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Articles on 3D modelling

3D modelling of C60 in HTML/Javascript

With the expected demise of Flash as a vector graphics and animation platform for the web we have been looking at a few alternatives for some of our ‘fun’ projects. One of these was a simple 3D animator for Protein Data Base (.pdb) files. This widely used format provides XYZ coordinate data for molecules, and in our early Flash based models we translated these coordinates into something that sensibly fitted onto your display, and applied 3D transform matrices to allow you to manipulate the ‘molecule’, with each atom rendered as a simple disc.

Given the simplicity of the system, it seemed obvious to translate the code into Javascript. Indeed, we had the added advantage that we could render each ‘atom’ as a HTML primitive with CSS3 gradient shading to give it the appearance of 3 dimensions. As a result, there is no need for vector graphics or little .gif or .png images for each atom.

As you can see above, in our model of Buckminsterfullerene or C60, the process can be quite effective – simply roll your mouse across the model (or swipe your finger if you are on a mobile device) to rotate it. It has to be stated that this process is less effective for larger molecules. We could effectively animate and control molecules with up to 250 ‘atoms’ in Flash, the number is rather lower in HTML/Javascript, perhaps 100 atoms or points being a sensible practical limit, beyond which the model becomes unresponsive.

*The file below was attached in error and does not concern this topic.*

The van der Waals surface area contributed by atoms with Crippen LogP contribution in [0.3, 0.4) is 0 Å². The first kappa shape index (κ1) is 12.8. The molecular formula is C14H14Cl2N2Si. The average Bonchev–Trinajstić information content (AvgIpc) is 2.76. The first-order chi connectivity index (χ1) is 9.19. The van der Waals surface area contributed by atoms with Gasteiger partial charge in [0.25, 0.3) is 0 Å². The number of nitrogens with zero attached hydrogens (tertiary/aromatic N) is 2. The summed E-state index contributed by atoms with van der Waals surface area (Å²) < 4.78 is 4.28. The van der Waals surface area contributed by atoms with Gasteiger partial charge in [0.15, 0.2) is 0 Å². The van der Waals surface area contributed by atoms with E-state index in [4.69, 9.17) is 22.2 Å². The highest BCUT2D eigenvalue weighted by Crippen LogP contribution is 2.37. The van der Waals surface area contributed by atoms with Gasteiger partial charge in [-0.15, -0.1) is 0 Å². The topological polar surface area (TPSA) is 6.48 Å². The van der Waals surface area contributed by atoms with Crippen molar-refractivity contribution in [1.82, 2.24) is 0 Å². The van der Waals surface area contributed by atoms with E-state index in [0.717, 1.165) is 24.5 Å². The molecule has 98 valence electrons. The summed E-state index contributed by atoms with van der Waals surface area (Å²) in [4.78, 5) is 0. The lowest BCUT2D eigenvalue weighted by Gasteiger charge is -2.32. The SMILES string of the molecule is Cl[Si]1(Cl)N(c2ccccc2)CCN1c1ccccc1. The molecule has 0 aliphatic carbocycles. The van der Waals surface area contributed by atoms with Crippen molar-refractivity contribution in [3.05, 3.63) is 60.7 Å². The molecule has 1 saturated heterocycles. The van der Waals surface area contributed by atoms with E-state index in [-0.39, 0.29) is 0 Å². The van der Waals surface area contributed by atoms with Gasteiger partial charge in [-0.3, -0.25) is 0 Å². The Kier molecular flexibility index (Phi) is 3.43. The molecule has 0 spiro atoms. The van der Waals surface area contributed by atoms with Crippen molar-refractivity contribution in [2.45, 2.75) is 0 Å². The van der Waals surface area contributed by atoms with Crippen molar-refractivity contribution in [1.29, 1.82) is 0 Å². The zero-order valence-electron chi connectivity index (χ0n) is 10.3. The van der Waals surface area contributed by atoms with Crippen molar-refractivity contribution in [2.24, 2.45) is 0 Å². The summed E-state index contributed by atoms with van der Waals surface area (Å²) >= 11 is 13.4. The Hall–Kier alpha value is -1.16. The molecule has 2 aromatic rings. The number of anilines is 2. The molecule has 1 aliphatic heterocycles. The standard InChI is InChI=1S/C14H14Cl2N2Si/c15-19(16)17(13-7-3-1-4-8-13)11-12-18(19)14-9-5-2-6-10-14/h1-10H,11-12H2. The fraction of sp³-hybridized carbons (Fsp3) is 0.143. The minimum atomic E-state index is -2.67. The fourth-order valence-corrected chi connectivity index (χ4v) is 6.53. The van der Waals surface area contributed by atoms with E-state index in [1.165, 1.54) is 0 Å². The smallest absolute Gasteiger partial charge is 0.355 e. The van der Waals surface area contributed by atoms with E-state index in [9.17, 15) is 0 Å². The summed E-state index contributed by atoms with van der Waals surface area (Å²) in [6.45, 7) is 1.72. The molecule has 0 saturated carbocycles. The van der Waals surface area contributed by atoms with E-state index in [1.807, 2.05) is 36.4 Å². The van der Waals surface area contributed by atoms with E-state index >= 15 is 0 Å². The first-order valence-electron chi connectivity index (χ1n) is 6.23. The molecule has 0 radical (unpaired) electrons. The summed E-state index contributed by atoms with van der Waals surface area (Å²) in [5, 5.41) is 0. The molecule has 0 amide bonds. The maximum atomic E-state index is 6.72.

DNA structure

3D interactive model of DNA. Move your mouse over the model to rotate it. Sorry, your browser is not able to display the 3D interactive molecular model (requires Flash).

We’re currently working on a new site where our client wants a simplified DNA model (which we will probably build in HTML CSS3) but we wanted to check out a molecular model first to aid with design. The above is a fairly accurate molecular model rendered in Flash (so most visitors should be able to see the model without running Java). The perspective is slightly emphasised to give a greater feeling of depth as the molecule is rotated.

Sprucing up an old site – upgrading to HTML5/CSS3

The C60 model was first developed for the Nanotechnology Masters program in 2007. The course was run jointly by the Universities of Leeds and Sheffield, and is sadly no longer available. An updated model of C60 or Buckminsterfullerene, that is compatible with mobile browsers, is available in our post:

3D modelling of C60 in Javascript/HTML

3D interactive model of the structure of diamond

Sorry, there are no versions available for your browser, this interactive animation requires the Flash plugin.

The interactive animation to the right depicts the structure of diamond.

Diamond adopts a cubic lattice, but if you rotate the structure (run your mouse over it) so that one of the corners of the cube points upward, you should be able to see the tetrahedral relationship between closest neighbour carbon atoms quite clearly (I’ve re-drawn this below the animation so you know what to look for).